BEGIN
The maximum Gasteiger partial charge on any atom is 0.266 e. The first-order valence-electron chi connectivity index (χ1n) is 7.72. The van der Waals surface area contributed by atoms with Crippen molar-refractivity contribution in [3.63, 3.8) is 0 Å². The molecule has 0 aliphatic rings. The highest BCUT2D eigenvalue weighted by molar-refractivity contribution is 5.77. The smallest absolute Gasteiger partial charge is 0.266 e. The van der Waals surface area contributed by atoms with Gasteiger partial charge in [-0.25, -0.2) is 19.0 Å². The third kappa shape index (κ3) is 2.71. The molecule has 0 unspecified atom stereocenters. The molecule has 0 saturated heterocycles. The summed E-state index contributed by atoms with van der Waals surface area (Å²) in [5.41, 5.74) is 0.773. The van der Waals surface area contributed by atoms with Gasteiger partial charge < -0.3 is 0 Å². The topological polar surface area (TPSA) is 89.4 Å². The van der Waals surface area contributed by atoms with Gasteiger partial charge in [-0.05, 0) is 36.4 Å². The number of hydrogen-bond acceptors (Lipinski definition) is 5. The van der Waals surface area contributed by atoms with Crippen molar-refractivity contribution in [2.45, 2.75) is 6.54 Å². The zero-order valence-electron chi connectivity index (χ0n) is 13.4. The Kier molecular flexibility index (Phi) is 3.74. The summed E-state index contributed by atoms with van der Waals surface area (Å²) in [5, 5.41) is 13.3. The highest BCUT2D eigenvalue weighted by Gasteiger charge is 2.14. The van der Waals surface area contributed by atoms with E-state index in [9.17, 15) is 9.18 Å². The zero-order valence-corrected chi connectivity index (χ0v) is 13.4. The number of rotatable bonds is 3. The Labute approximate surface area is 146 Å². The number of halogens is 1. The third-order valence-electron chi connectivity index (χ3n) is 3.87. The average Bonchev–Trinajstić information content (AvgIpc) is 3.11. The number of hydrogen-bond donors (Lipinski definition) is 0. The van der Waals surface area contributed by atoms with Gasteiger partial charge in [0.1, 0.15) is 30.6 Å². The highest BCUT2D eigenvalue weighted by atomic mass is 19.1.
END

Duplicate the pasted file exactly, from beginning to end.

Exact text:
The maximum Gasteiger partial charge on any atom is 0.266 e. The first-order valence-electron chi connectivity index (χ1n) is 7.72. The van der Waals surface area contributed by atoms with Crippen molar-refractivity contribution in [3.63, 3.8) is 0 Å². The molecule has 0 aliphatic rings. The highest BCUT2D eigenvalue weighted by molar-refractivity contribution is 5.77. The smallest absolute Gasteiger partial charge is 0.266 e. The van der Waals surface area contributed by atoms with Gasteiger partial charge in [-0.25, -0.2) is 19.0 Å². The third kappa shape index (κ3) is 2.71. The molecule has 0 unspecified atom stereocenters. The molecule has 0 saturated heterocycles. The summed E-state index contributed by atoms with van der Waals surface area (Å²) in [5.41, 5.74) is 0.773. The van der Waals surface area contributed by atoms with Gasteiger partial charge < -0.3 is 0 Å². The topological polar surface area (TPSA) is 89.4 Å². The van der Waals surface area contributed by atoms with Gasteiger partial charge in [-0.05, 0) is 36.4 Å². The number of hydrogen-bond acceptors (Lipinski definition) is 5. The van der Waals surface area contributed by atoms with Crippen molar-refractivity contribution in [2.45, 2.75) is 6.54 Å². The zero-order valence-electron chi connectivity index (χ0n) is 13.4. The Kier molecular flexibility index (Phi) is 3.74. The summed E-state index contributed by atoms with van der Waals surface area (Å²) in [5, 5.41) is 13.3. The highest BCUT2D eigenvalue weighted by Gasteiger charge is 2.14. The van der Waals surface area contributed by atoms with E-state index in [9.17, 15) is 9.18 Å². The zero-order valence-corrected chi connectivity index (χ0v) is 13.4. The number of rotatable bonds is 3. The Labute approximate surface area is 146 Å². The number of halogens is 1. The third-order valence-electron chi connectivity index (χ3n) is 3.87. The average Bonchev–Trinajstić information content (AvgIpc) is 3.11. The number of hydrogen-bond donors (Lipinski definition) is 0. The van der Waals surface area contributed by atoms with Gasteiger partial charge in [0.1, 0.15) is 30.6 Å². The highest BCUT2D eigenvalue weighted by atomic mass is 19.1.